Noelle Acheson is a 10-year veteran of company analysis and corporate finance, and a member of CoinDesk's product team.
The following article originally appeared in CoinDesk Weekly, a custom-curated newsletter delivered every Sunday, exclusively to our subscribers.
Bitcoin might finally be overlapping the broader fintech industry's popularity.
Norway's largest online-only bank, Skandiabanken recently announced it plans to offer clients the ability to link bank accounts to cryptocurrency holdings.
While some might see this move as one of traditional banks embracing bitcoin, really, it heralds a new shift in the evolution of cryptocurrency into the greater fintech space.
Skandiabanken announced its intentions this week to let users connect a bank account with a Coinbase account, allowing users to view their cryptocurrency balances within the banking app.
The app allows users to view their holdings, just as they would other investments, and, for now, the functionality does not include the ability to buy and sell cryptocurrencies. The bank has stressed it does not yet view bitcoin as a currency, but instead another asset class.
This is likely the beginning of a trend that sees bitcoin merge with broader fintech trends of offering customers innovative, if not niche services.
Around the world, mobile banking is taking a lead over branch-centered activity – in Norway, for example, 91% of the population access online banking sites.
The proliferation of fintech services that ‘unbundle’ traditional banking functions, combined with the maturing of the internet-first generation, are accelerating this trend.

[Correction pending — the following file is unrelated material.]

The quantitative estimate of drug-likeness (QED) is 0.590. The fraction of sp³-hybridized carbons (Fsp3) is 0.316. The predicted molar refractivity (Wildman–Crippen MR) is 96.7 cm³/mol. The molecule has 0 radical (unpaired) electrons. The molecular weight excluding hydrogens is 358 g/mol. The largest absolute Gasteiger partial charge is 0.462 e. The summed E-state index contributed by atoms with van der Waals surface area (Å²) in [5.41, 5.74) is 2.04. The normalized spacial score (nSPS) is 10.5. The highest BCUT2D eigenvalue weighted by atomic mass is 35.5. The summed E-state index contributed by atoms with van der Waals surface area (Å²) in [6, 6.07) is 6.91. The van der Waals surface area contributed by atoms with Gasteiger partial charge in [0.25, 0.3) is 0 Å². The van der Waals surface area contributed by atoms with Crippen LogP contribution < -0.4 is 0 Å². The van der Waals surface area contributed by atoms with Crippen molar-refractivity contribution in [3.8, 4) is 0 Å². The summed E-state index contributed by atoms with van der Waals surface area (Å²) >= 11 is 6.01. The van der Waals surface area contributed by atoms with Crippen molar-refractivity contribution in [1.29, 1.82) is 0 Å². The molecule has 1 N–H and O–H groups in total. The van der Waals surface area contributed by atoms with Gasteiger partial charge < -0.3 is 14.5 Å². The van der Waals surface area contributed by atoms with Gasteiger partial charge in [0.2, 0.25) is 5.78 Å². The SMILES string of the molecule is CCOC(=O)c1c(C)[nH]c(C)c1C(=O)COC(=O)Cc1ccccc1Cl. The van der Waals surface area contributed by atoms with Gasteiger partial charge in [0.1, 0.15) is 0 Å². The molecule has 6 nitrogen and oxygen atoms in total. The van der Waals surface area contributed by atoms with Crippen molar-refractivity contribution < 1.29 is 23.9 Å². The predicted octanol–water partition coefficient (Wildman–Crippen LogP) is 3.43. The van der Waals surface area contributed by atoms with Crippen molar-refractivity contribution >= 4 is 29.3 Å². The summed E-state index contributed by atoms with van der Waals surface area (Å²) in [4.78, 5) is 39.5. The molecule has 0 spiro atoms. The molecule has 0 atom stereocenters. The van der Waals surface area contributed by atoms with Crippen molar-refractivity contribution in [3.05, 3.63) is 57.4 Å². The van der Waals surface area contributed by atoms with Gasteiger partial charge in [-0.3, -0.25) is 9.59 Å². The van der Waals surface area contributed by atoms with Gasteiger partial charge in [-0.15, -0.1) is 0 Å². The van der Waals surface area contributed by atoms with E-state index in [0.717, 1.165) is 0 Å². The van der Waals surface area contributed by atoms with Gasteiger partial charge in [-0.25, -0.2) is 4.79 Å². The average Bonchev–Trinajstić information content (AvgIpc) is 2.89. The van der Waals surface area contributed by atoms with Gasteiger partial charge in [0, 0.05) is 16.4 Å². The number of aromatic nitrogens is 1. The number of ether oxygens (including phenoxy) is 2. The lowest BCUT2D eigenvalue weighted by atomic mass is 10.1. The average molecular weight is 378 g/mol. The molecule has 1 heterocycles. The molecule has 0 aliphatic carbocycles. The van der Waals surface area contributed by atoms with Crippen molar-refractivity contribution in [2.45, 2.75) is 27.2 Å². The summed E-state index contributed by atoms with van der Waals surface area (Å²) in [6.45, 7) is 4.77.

What’s more, the European Revised Payment Services Directive (PSD2) activates in 2018. The directive mandates that banks have to share customer data with third parties through APIs, which could include access to cryptocurrency services.
So, the combination of online banking, fintech services and open APIs point to a blurring of boundaries between traditional and alternative finance.
New banking institutions such as Skandiabanken, are taking steps towards accepting bitcoin and its altcoins as credible assets. Should this trend continue, cryptocurrencies could end up becoming a more firmly consolidated feature of the new fintech landscape.
This will place even more pressure on legislators to come up with comprehensive plans for regulating a new asset class.
It is also likely to encourage development of the next generation of cryptocurrency-related services.
And while this doesn't mean that bitcoin and similar assets are becoming mainstream, it shows that financial disruptors can start to change a narrative that's been stagnant for decades, and that cryptocurrency is here to stay in the large fintech ecosystem.
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